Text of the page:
11 December 1915

ANZAC - Charles Bean, War Correspondent, Headquarters, MEF - Charles Bean had been hard at work on December 11 creating the Anzac Magazine, the work that soon became 'The ANZAC Book'. Initially thought of as a New Year magazine for the troops on the Gallipoli peninsula, however, the evacuation of the forces lead Bean into creating a book to commemorate the time spent by the ANZAC troops at Gallipoli.

The ANZAC Book' was published in 1916 from illustrations, poems, stories and other creative works from the soldiers on the Gallipoli peninsula. As early as November 1915, Bean called for contributions for the publication. Bean edited the work on the island of Imbros and after the Greek publisher fell through, arranged to have the work published in London by Cassell and Company. The book is composed of satirical and sombre pieces about the conditions of life at Gallipoli. It also provides a general outline of the April 25 landing at ANZAC Cove and the military advances, offensives and defensives undertaken in the following months until the eventual evacuation of the Allied forces at the end of December 1915.

“The Turks were curiously quiet all today. The ships fired 700 shells of 6-inch and over into the Olive Grove. Today the engineers are making a pair of floating piers this side of Snipers’ Nest. I left for Imbros by the destroyer which brought over General Birdwood to Anzac for the day. I showed him the Anzac Magazine and he said to me as we were talking afterwards 'It’s going to be a very anxious time, Bean, I should not at all wonder if we finished winter in Egypt. They are taking this invasion of Egypt very seriously, and if they think we are not holding up enough Turks here, and they are merely leaving a small army to face us, and we cannot do enough to justify our standing, I suspect they will send us all off to defend Egypt. It will be a very anxious time.' So possibly he is in the dark as to what is really going to happen.”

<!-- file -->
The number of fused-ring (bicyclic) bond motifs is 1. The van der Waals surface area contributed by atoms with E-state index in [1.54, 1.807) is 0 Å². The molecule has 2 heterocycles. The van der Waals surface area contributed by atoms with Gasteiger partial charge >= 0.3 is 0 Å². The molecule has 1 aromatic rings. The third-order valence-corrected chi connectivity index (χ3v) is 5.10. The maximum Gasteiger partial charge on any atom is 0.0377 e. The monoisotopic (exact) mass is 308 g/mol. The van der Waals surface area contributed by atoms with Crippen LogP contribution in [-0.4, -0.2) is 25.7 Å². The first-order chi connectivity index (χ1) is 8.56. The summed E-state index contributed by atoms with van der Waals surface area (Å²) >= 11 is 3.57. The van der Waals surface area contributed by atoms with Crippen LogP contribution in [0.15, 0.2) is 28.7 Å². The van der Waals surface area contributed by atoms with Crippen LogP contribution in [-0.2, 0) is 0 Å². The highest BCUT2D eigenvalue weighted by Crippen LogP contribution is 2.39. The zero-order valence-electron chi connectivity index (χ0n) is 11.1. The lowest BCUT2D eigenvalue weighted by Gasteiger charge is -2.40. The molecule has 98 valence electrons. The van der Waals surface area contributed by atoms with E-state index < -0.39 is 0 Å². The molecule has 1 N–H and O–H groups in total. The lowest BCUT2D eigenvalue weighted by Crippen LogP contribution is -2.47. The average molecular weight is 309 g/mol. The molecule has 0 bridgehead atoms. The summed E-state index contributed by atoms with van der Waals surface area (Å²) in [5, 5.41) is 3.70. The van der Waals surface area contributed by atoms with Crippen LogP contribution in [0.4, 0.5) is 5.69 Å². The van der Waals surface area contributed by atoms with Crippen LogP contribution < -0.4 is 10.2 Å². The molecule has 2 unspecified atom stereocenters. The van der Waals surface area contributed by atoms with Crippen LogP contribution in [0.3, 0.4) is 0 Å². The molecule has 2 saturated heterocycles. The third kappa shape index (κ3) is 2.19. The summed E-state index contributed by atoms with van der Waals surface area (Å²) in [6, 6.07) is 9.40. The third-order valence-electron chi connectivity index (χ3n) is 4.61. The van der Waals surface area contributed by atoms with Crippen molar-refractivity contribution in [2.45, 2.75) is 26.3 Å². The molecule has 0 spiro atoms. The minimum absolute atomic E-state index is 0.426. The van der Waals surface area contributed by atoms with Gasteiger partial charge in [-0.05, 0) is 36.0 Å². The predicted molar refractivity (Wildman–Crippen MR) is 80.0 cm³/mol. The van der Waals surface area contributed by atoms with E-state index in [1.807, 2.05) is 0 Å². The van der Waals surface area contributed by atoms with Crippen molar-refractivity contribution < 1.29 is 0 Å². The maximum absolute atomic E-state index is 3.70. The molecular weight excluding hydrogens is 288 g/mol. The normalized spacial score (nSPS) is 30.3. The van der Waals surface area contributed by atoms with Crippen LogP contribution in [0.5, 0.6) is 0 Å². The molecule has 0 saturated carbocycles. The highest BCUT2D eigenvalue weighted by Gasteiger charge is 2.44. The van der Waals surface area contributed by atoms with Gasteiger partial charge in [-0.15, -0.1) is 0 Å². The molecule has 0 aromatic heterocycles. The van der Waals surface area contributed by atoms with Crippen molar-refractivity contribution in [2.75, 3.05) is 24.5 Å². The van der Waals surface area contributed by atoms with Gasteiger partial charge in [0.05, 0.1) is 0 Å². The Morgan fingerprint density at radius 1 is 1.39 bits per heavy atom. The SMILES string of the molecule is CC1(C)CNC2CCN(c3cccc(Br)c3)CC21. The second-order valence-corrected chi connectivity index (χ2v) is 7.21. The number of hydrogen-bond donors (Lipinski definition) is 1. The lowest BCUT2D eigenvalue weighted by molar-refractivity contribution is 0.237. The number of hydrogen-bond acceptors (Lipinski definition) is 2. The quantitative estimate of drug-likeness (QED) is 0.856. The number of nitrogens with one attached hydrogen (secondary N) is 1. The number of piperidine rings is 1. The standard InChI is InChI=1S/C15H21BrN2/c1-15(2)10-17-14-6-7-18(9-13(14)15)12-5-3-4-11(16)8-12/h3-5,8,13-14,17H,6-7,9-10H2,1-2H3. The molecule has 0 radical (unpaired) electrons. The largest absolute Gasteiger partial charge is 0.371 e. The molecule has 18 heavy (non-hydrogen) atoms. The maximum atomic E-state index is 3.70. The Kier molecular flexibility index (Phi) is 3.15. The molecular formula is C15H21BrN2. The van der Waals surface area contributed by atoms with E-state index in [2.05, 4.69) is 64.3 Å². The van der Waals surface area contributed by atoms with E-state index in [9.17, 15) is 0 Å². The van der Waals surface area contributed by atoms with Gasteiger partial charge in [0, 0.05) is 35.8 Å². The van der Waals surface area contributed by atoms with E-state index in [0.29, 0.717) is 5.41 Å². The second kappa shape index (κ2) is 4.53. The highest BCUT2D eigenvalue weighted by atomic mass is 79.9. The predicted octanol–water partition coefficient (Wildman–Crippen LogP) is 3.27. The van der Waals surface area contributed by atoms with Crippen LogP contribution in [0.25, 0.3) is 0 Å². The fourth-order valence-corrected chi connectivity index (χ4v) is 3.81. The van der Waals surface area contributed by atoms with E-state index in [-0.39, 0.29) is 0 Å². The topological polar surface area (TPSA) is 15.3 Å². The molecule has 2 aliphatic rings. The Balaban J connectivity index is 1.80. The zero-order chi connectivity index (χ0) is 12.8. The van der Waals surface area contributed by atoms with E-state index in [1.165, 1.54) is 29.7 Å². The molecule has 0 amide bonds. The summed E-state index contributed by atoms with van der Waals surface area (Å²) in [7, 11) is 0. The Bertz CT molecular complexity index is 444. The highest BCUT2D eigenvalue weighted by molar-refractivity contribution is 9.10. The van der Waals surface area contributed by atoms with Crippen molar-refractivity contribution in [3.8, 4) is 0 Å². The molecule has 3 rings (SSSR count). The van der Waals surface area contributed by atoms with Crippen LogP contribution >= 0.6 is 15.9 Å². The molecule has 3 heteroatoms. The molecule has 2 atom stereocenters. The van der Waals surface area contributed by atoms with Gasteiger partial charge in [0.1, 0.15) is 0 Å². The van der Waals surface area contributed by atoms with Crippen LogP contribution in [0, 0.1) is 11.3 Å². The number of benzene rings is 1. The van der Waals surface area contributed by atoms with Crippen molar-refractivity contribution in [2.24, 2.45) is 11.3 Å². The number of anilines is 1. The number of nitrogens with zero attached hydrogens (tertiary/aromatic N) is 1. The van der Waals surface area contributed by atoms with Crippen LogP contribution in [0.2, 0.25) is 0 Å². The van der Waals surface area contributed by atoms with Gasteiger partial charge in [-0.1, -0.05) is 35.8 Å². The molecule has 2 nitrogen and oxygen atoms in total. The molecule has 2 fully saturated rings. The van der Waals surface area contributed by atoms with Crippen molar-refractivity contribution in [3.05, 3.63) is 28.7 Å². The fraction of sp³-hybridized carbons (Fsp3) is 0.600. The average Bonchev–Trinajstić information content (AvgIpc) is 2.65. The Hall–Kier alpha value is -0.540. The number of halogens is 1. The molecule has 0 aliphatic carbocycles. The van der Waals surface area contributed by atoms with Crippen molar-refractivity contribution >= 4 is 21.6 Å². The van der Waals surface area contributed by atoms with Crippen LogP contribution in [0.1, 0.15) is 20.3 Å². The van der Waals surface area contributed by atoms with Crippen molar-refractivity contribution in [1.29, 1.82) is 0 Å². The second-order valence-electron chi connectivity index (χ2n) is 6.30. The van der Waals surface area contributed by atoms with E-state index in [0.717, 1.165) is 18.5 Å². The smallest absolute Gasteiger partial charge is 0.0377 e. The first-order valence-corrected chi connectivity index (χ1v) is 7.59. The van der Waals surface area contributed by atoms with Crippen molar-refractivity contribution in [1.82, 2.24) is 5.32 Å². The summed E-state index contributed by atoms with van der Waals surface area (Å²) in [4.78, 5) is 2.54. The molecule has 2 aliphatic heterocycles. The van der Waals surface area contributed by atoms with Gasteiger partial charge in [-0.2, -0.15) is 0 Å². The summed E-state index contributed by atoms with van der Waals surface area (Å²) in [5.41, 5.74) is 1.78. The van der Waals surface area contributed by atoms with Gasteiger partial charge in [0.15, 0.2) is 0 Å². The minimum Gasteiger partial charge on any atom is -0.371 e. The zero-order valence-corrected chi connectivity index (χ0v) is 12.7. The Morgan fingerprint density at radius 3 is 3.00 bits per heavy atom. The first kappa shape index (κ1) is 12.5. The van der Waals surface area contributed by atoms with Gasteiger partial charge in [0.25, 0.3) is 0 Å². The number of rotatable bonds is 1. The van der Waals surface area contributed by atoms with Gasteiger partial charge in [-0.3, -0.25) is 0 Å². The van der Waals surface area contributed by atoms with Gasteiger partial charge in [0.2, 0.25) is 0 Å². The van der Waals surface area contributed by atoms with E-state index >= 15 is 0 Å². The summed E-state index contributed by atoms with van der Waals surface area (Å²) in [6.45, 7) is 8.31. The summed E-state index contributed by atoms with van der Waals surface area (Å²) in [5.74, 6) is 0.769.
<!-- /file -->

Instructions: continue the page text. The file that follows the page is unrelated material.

Well, Birdwood was not in the dark concerning the evacuation, as this was relating to a general fear within the upper echelons of command over a major Turkish attack in Egypt. To defend this threat how would the Mediterranean Expeditionary Force (MEF) be used? If the MEF maintained a presence on the Peninsula, would it serve a purpose by holding down a large body of Turkish troops? Probably not, and thus the fear was that Turkey would be renewing its interest in Egypt. 

C. E. W. Bean quoted by K. Fewster, "Gallipoli Correspondent: The Frontline Diary of C. E. W. Bean" (Sydney: George Allen & Unwin, 1983), p.244.